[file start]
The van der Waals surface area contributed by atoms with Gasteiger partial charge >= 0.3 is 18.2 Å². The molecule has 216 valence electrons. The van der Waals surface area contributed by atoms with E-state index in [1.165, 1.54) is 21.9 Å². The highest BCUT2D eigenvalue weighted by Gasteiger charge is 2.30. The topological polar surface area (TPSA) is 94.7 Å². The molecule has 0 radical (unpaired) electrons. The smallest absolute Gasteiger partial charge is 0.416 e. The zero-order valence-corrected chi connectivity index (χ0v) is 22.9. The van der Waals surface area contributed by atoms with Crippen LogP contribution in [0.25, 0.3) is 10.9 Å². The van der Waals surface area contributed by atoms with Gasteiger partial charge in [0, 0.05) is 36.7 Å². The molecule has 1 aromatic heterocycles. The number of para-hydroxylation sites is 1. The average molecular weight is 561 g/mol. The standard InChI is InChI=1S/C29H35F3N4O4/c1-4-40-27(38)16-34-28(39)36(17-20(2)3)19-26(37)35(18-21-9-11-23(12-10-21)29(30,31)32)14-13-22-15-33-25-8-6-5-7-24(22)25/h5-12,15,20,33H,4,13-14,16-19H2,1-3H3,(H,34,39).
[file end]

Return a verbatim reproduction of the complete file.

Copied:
The van der Waals surface area contributed by atoms with Gasteiger partial charge >= 0.3 is 18.2 Å². The molecule has 216 valence electrons. The van der Waals surface area contributed by atoms with E-state index in [1.165, 1.54) is 21.9 Å². The highest BCUT2D eigenvalue weighted by Gasteiger charge is 2.30. The topological polar surface area (TPSA) is 94.7 Å². The molecule has 0 radical (unpaired) electrons. The smallest absolute Gasteiger partial charge is 0.416 e. The zero-order valence-corrected chi connectivity index (χ0v) is 22.9. The van der Waals surface area contributed by atoms with Crippen LogP contribution in [0.25, 0.3) is 10.9 Å². The van der Waals surface area contributed by atoms with Gasteiger partial charge in [0, 0.05) is 36.7 Å². The molecule has 1 aromatic heterocycles. The number of para-hydroxylation sites is 1. The average molecular weight is 561 g/mol. The standard InChI is InChI=1S/C29H35F3N4O4/c1-4-40-27(38)16-34-28(39)36(17-20(2)3)19-26(37)35(18-21-9-11-23(12-10-21)29(30,31)32)14-13-22-15-33-25-8-6-5-7-24(22)25/h5-12,15,20,33H,4,13-14,16-19H2,1-3H3,(H,34,39).